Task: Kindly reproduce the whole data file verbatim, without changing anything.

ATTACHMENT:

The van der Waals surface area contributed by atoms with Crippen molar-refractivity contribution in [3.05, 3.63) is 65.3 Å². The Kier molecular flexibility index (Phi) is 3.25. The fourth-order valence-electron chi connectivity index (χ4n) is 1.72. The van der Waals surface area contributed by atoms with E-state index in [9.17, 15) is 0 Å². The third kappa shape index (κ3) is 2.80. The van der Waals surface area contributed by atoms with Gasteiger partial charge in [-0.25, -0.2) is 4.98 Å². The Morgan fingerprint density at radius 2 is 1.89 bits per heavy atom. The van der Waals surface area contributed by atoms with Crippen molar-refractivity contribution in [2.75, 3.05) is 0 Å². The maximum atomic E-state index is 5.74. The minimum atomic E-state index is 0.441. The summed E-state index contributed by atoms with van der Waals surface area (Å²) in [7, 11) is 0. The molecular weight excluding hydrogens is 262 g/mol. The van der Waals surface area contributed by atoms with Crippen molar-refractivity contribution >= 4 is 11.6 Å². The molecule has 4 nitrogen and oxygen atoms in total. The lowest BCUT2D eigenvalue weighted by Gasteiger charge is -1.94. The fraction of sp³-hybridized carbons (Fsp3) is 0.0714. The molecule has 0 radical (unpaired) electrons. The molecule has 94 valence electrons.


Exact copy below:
The van der Waals surface area contributed by atoms with Crippen molar-refractivity contribution in [3.05, 3.63) is 65.3 Å². The Kier molecular flexibility index (Phi) is 3.25. The fourth-order valence-electron chi connectivity index (χ4n) is 1.72. The van der Waals surface area contributed by atoms with E-state index in [9.17, 15) is 0 Å². The third kappa shape index (κ3) is 2.80. The van der Waals surface area contributed by atoms with Gasteiger partial charge in [-0.25, -0.2) is 4.98 Å². The Morgan fingerprint density at radius 2 is 1.89 bits per heavy atom. The van der Waals surface area contributed by atoms with Crippen molar-refractivity contribution in [2.75, 3.05) is 0 Å². The maximum atomic E-state index is 5.74. The minimum atomic E-state index is 0.441. The summed E-state index contributed by atoms with van der Waals surface area (Å²) in [7, 11) is 0. The molecular weight excluding hydrogens is 262 g/mol. The van der Waals surface area contributed by atoms with Crippen molar-refractivity contribution >= 4 is 11.6 Å². The molecule has 4 nitrogen and oxygen atoms in total. The lowest BCUT2D eigenvalue weighted by Gasteiger charge is -1.94. The fraction of sp³-hybridized carbons (Fsp3) is 0.0714. The molecule has 0 radical (unpaired) electrons. The molecule has 94 valence electrons.